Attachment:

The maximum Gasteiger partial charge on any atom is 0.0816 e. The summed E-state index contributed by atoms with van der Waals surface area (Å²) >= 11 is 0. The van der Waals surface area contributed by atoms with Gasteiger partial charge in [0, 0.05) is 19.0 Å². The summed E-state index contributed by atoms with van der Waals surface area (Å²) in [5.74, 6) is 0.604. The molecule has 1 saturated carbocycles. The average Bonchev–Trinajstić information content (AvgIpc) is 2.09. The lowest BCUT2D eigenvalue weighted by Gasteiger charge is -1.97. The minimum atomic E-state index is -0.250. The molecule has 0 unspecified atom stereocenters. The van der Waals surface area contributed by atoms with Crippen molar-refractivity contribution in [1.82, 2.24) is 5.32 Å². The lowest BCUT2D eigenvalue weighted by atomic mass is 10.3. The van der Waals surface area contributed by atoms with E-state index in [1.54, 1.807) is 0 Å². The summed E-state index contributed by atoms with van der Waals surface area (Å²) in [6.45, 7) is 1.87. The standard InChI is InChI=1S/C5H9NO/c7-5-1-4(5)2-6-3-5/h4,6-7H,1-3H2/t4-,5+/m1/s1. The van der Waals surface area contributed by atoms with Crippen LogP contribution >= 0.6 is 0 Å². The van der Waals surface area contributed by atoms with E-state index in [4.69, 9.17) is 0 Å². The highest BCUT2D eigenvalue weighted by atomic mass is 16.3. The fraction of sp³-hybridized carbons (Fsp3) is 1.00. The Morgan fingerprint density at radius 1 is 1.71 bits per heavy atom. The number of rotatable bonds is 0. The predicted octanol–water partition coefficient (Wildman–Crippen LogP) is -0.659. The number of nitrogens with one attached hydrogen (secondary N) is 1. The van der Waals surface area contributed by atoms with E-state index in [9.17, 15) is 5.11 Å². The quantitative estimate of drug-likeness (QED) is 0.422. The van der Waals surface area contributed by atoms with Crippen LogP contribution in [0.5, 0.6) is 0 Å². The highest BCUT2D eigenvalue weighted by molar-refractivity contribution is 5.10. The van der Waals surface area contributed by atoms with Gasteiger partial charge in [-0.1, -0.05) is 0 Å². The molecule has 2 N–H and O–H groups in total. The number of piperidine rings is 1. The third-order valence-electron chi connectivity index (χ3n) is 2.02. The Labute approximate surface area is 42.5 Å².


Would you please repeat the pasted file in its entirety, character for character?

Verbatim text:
The maximum Gasteiger partial charge on any atom is 0.0816 e. The summed E-state index contributed by atoms with van der Waals surface area (Å²) >= 11 is 0. The van der Waals surface area contributed by atoms with Gasteiger partial charge in [0, 0.05) is 19.0 Å². The summed E-state index contributed by atoms with van der Waals surface area (Å²) in [5.74, 6) is 0.604. The molecule has 1 saturated carbocycles. The average Bonchev–Trinajstić information content (AvgIpc) is 2.09. The lowest BCUT2D eigenvalue weighted by Gasteiger charge is -1.97. The minimum atomic E-state index is -0.250. The molecule has 0 unspecified atom stereocenters. The van der Waals surface area contributed by atoms with Crippen molar-refractivity contribution in [1.82, 2.24) is 5.32 Å². The lowest BCUT2D eigenvalue weighted by atomic mass is 10.3. The van der Waals surface area contributed by atoms with E-state index in [1.54, 1.807) is 0 Å². The summed E-state index contributed by atoms with van der Waals surface area (Å²) in [6.45, 7) is 1.87. The standard InChI is InChI=1S/C5H9NO/c7-5-1-4(5)2-6-3-5/h4,6-7H,1-3H2/t4-,5+/m1/s1. The van der Waals surface area contributed by atoms with Crippen LogP contribution >= 0.6 is 0 Å². The van der Waals surface area contributed by atoms with E-state index in [4.69, 9.17) is 0 Å². The highest BCUT2D eigenvalue weighted by atomic mass is 16.3. The fraction of sp³-hybridized carbons (Fsp3) is 1.00. The Morgan fingerprint density at radius 1 is 1.71 bits per heavy atom. The number of rotatable bonds is 0. The predicted octanol–water partition coefficient (Wildman–Crippen LogP) is -0.659. The number of nitrogens with one attached hydrogen (secondary N) is 1. The van der Waals surface area contributed by atoms with E-state index in [9.17, 15) is 5.11 Å². The quantitative estimate of drug-likeness (QED) is 0.422. The van der Waals surface area contributed by atoms with Crippen LogP contribution in [0.5, 0.6) is 0 Å². The highest BCUT2D eigenvalue weighted by molar-refractivity contribution is 5.10. The van der Waals surface area contributed by atoms with Gasteiger partial charge in [-0.1, -0.05) is 0 Å². The molecule has 2 N–H and O–H groups in total. The number of piperidine rings is 1. The third-order valence-electron chi connectivity index (χ3n) is 2.02. The Labute approximate surface area is 42.5 Å².